On her third album, Berlin-based Dutch-Italian composer and sound designer Aimée Portioli, aka Grand River, asks what guiding forces might be driving, enticing, and affecting us. “All Above” is rooted in her deeply personal philosophy as an artist, blurring the boundaries between electronic music and acoustic music and sculpting familiar ambient forms into personal themes painted with rich emotional colours. Written painstakingly over the last two years, the album is the most ambitious and divergent set of music Portioli has assembled so far, with a wide variety of instrumentation (including voices, strings, organs, guitars, and synthesisers) focused around the piano. She‘s keen to assure listeners that while that instrument isn‘t always heard, it‘s constantly at the forefront of the album, shepherding its emotions and anchoring its mood. It makes sense then that on the opening track ‘Quasicristallo’, the acoustic piano is the first element we hear, recorded closely, so its characteristic rattle and creak can speak as loudly as the familiar tones themselves. When the music blooms into abstraction and processed electronics, it‘s almost imperceptible: reverb mutates into ghostly vapour trails, and distortion forms the keys into another instrument entirely.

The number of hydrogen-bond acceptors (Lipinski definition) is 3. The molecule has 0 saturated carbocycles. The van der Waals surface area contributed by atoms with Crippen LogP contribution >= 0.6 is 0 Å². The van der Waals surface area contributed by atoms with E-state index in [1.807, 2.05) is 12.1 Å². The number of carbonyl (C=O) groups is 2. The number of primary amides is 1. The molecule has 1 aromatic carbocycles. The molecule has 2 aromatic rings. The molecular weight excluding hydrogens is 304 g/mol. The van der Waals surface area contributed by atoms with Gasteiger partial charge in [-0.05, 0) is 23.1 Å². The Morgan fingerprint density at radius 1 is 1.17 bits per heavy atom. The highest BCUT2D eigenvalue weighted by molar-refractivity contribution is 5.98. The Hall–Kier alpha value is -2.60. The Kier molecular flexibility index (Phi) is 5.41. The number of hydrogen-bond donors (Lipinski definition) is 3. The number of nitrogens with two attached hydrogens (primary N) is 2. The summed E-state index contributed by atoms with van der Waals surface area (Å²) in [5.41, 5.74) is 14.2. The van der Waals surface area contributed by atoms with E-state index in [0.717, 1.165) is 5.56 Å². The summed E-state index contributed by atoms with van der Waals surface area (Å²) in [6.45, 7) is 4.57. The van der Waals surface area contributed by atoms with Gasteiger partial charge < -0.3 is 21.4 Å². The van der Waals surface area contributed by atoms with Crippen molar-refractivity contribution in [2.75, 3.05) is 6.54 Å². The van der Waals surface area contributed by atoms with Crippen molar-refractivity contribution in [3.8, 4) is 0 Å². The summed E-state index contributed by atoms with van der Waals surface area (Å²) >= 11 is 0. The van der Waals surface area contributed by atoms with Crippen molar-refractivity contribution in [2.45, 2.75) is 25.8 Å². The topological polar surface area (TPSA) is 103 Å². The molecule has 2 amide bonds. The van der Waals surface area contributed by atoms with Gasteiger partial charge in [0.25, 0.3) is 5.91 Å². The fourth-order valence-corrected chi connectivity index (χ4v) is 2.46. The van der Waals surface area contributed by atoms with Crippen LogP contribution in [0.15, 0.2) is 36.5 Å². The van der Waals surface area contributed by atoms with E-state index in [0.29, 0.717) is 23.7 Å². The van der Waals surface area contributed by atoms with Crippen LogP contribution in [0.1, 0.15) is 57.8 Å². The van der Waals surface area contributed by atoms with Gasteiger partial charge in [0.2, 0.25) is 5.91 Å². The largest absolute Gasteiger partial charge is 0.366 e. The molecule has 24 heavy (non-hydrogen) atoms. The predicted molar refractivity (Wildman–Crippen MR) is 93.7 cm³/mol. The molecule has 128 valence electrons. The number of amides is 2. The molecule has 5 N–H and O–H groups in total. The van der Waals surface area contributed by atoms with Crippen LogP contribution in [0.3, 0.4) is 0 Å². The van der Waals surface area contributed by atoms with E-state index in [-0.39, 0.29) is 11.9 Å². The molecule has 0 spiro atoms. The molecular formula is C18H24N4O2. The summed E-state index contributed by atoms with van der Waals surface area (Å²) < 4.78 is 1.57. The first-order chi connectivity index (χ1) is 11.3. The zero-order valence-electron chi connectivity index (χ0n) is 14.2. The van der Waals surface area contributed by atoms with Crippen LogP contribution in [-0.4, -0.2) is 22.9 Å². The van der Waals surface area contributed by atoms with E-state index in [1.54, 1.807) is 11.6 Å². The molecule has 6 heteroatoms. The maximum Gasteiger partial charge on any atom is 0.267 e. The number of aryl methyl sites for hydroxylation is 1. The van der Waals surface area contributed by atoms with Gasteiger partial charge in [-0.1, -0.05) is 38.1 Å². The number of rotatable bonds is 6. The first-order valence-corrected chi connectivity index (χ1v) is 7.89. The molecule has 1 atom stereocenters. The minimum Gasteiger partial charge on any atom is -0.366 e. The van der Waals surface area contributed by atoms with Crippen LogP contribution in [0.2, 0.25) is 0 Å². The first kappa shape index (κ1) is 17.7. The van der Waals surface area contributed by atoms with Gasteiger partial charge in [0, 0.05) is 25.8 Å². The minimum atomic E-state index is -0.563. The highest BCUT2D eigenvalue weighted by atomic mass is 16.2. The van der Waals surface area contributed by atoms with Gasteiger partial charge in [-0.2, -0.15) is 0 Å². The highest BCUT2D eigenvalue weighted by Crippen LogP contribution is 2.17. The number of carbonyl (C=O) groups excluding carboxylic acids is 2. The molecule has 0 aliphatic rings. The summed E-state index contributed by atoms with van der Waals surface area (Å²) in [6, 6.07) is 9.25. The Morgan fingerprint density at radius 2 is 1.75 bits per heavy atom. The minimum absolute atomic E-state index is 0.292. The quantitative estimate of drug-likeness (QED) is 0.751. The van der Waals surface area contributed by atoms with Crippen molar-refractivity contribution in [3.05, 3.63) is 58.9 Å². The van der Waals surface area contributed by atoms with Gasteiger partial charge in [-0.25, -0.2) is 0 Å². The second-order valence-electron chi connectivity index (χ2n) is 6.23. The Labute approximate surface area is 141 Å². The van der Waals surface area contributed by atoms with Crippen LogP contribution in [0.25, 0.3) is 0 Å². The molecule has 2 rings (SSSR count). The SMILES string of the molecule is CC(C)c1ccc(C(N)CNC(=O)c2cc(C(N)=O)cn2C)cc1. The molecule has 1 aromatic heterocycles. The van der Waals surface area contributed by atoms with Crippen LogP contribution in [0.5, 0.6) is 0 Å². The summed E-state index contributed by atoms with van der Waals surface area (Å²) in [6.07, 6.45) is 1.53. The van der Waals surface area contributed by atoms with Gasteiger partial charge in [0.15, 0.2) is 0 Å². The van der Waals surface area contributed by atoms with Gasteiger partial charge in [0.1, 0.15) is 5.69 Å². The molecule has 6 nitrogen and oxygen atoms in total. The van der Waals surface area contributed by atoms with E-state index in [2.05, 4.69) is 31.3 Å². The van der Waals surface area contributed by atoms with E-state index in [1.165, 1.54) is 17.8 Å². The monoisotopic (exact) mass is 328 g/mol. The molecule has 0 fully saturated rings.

“All Above“ follows 2020‘s acclaimed “Blink A Few Times To Clear Your Eyes“ and 2018‘s “Pineapple” released on Donato Dozzy and Neel‘s Spazio Disponibile imprint. Having garnered praise from outlets like Resident Advisor, XLR8R, The Quietus, Inverted Audio, and The Verge, Portioli operates in a unique space within the electronic music scene, straddling the art world and the wider electronic music scene. She‘s developed sound art installations for Rome‘s La Galleria Nazionale and the Terraforma Festival-related Il Pianeta, and has appeared at Barbican, MUTEK, Le Guess Who?, Kraftwerk, and other internationally renowned venues and festivals, often collaborating with Marco Ciceri on A/V presentations. Ciceri also maintains the visual identity of Portioli‘s label One Instrument, a concept imprint that asks artists to create music only using a single device. All this experience is poured into “All Above”, a richly visual album that‘s far more than just an imaginary film score. While on ‘Human’, her piano punctuates a rhythmic synthesised bassline and smudged choirs that can‘t help but trace out the silver screen. The composer is keen to clarify that she doesn‘t think of her music (or sound in general) in visual terms.